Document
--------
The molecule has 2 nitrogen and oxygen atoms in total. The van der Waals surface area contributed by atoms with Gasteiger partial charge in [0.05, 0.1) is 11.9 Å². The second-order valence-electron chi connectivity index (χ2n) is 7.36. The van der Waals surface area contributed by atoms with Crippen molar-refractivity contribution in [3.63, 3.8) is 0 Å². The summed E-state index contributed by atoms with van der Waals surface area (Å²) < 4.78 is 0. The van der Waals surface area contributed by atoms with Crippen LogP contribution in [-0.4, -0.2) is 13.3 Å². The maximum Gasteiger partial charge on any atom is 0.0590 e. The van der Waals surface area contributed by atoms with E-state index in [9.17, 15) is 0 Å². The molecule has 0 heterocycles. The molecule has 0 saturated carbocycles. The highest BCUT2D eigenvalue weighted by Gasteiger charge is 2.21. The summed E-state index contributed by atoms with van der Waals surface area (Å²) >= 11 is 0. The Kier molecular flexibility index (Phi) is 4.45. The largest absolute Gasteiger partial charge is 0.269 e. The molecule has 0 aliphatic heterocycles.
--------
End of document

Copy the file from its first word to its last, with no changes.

The molecule has 2 nitrogen and oxygen atoms in total. The van der Waals surface area contributed by atoms with Gasteiger partial charge in [0.05, 0.1) is 11.9 Å². The second-order valence-electron chi connectivity index (χ2n) is 7.36. The van der Waals surface area contributed by atoms with Crippen molar-refractivity contribution in [3.63, 3.8) is 0 Å². The summed E-state index contributed by atoms with van der Waals surface area (Å²) < 4.78 is 0. The van der Waals surface area contributed by atoms with Crippen LogP contribution in [-0.4, -0.2) is 13.3 Å². The maximum Gasteiger partial charge on any atom is 0.0590 e. The van der Waals surface area contributed by atoms with E-state index in [9.17, 15) is 0 Å². The molecule has 0 heterocycles. The molecule has 0 saturated carbocycles. The highest BCUT2D eigenvalue weighted by Gasteiger charge is 2.21. The summed E-state index contributed by atoms with van der Waals surface area (Å²) >= 11 is 0. The Kier molecular flexibility index (Phi) is 4.45. The largest absolute Gasteiger partial charge is 0.269 e. The molecule has 0 aliphatic heterocycles.